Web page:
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Old and New Europe (February 2003)

U.S. Defense Minister Donald Rumsfeld’s distinction between “old Europe” (above all France and Germany) and “new Europe” (Southern, Central, and Eastern Europe) struck a nerve in “old Europe.” In drawing this distinction, Rumsfeld drew attention the existing weaknesses in common EU foreign policy.

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Hawk, Rooster, Dove
Washington’s Invective hits Europeans at the Moment of their Greatest Discord

How quickly a banality can turn into an insult! Donald Rumsfeld’s apt expression “New Europe,” meaning a Europe whose focus is shifting from Western to Central Europe, already enjoyed great popularity as a key geostrategic term years ago. This was especially true in Paris, the stronghold of “Old Europe,” where, after the fall of the Berlin Wall, many worried about the role they would play.

Rumsfeld’s invective hit Europeans at the moment of their greatest discord. The common foreign policy that they so readily invoke still remains a Cloud Cuckoo Land where everyone can build his or her own nest, whether he be a British hawk, a German dove, or a French rooster. This could be seen on Monday, when the EU foreign ministers were able to muster only a minimum of unity at their meeting in Brussels. The inspectors,* they demanded, should be given more time. But not even behind closed doors did they discuss what would happen when time ran out, or how Great Britain, France, Spain, and Germany – the four EU members on the UN Security Council – would vote: individually or (as virtually no one in Brussels believes) in concert for Europe?

Everything seems crystal clear from Rumsfeld’s perspective. His reference to Old Europe is an attack on the insubordinate German-French entente. Spain, Portugal, and Italy, on the other hand, are being entered on the map of well-behaved New Europe by the Pentagon surveyor. But Rumsfeld might be mistaken: when it comes to Spanish support for an attack on Baghdad, Prime Minister José Maria Aznar (whose reputation is in danger of disappearing under an oil slick at the moment) not only has the left wing opposition against him but public opinion as well. And in Italy the populist Silvio Berlusconi fears nothing more than the voice of the people (clearly antiwar) and the Pope, who has been preaching peace. Italians’ enthusiasm for their liberators from Fascism is gradually waning; the same is happening with Germans. Spain has been critical of America for decades; the only ally there is named Aznar. The Dutch, otherwise spry Atlanticists, are wavering in a delicate domestic situation: Their foreign minister assures them that they will not obediently follow along behind the Americans. Their Belgian neighbor, home of NATO after all, is pressing – in keeping with its history – for diplomacy up to the very last moment.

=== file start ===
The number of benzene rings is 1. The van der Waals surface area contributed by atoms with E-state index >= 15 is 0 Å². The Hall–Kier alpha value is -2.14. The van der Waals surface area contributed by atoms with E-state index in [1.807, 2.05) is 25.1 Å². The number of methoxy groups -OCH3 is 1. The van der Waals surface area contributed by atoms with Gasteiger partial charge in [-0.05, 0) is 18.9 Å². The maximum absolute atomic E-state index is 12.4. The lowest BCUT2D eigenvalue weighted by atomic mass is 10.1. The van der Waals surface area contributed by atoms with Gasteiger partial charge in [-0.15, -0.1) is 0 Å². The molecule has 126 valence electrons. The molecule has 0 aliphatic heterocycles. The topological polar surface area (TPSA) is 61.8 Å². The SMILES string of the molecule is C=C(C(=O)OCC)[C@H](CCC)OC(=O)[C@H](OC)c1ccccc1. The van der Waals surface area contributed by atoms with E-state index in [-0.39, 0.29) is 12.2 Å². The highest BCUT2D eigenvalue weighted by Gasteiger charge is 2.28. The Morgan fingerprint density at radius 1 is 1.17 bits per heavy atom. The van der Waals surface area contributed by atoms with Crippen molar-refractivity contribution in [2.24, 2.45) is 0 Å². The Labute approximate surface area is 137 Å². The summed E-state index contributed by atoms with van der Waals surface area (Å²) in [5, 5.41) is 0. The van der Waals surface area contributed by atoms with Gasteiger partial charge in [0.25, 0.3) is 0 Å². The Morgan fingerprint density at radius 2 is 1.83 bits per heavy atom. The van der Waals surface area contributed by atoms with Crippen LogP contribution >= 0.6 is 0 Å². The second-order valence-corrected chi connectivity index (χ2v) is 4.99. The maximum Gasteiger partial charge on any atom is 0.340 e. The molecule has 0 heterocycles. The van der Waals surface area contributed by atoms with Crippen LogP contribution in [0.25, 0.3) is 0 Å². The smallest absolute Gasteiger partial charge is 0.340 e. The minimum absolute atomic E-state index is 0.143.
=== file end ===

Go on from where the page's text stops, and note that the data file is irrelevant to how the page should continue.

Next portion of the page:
Upon closer inspection, New Europe is smaller than it seems from a distance. Rumsfeld’s anger with the obstinate friends France and Germany also awakens memories: When the two signed the Elysée Treaty** forty years ago, Americans and European Atlanticists alike were filled with horror. An alliance within an alliance in the middle of the Cold War – that was going too far! Which is why the Bundestag modified the treaty with a preamble. And now almost a remake on the treaty’s fortieth anniversary!

* Reference to the UN weapons inspectors working in Iraq – eds.
** See vol. 9, chapter 2, document 4 – eds.

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